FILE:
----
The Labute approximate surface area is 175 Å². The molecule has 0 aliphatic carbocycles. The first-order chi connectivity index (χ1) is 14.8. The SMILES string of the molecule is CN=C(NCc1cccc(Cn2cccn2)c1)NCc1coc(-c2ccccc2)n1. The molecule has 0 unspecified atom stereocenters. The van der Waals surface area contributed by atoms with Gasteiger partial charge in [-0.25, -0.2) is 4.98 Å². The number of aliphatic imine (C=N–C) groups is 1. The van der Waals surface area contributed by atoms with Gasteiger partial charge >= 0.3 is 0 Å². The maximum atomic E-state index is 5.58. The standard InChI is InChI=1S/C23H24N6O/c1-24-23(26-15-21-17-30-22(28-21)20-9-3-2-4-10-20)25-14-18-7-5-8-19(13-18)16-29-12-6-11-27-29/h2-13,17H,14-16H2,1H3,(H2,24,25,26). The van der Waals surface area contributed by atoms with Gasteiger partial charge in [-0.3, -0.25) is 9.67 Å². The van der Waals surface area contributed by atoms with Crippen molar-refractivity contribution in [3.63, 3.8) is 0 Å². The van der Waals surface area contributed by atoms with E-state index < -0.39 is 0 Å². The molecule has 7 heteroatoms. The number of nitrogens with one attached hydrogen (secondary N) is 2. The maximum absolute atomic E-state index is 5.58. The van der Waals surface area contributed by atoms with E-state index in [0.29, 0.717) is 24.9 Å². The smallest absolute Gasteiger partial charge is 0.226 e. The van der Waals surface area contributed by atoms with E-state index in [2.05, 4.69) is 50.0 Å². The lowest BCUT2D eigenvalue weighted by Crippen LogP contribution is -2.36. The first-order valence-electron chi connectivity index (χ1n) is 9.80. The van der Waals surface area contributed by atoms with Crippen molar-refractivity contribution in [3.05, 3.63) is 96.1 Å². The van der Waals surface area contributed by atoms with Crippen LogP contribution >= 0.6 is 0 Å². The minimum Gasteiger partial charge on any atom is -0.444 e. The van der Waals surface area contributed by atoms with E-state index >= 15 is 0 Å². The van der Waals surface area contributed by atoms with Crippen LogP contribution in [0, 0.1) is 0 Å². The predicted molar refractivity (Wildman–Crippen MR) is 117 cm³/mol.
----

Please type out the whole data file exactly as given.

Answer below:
The Labute approximate surface area is 175 Å². The molecule has 0 aliphatic carbocycles. The first-order chi connectivity index (χ1) is 14.8. The SMILES string of the molecule is CN=C(NCc1cccc(Cn2cccn2)c1)NCc1coc(-c2ccccc2)n1. The molecule has 0 unspecified atom stereocenters. The van der Waals surface area contributed by atoms with Gasteiger partial charge in [-0.25, -0.2) is 4.98 Å². The number of aliphatic imine (C=N–C) groups is 1. The van der Waals surface area contributed by atoms with Gasteiger partial charge >= 0.3 is 0 Å². The maximum atomic E-state index is 5.58. The standard InChI is InChI=1S/C23H24N6O/c1-24-23(26-15-21-17-30-22(28-21)20-9-3-2-4-10-20)25-14-18-7-5-8-19(13-18)16-29-12-6-11-27-29/h2-13,17H,14-16H2,1H3,(H2,24,25,26). The van der Waals surface area contributed by atoms with Gasteiger partial charge in [-0.3, -0.25) is 9.67 Å². The van der Waals surface area contributed by atoms with Crippen molar-refractivity contribution in [3.63, 3.8) is 0 Å². The van der Waals surface area contributed by atoms with E-state index < -0.39 is 0 Å². The molecule has 7 heteroatoms. The number of nitrogens with one attached hydrogen (secondary N) is 2. The maximum absolute atomic E-state index is 5.58. The van der Waals surface area contributed by atoms with E-state index in [0.29, 0.717) is 24.9 Å². The smallest absolute Gasteiger partial charge is 0.226 e. The van der Waals surface area contributed by atoms with E-state index in [2.05, 4.69) is 50.0 Å². The lowest BCUT2D eigenvalue weighted by Crippen LogP contribution is -2.36. The first-order valence-electron chi connectivity index (χ1n) is 9.80. The van der Waals surface area contributed by atoms with Crippen molar-refractivity contribution in [3.05, 3.63) is 96.1 Å². The van der Waals surface area contributed by atoms with Crippen LogP contribution >= 0.6 is 0 Å². The minimum Gasteiger partial charge on any atom is -0.444 e. The van der Waals surface area contributed by atoms with E-state index >= 15 is 0 Å². The van der Waals surface area contributed by atoms with Crippen LogP contribution in [0, 0.1) is 0 Å². The predicted molar refractivity (Wildman–Crippen MR) is 117 cm³/mol.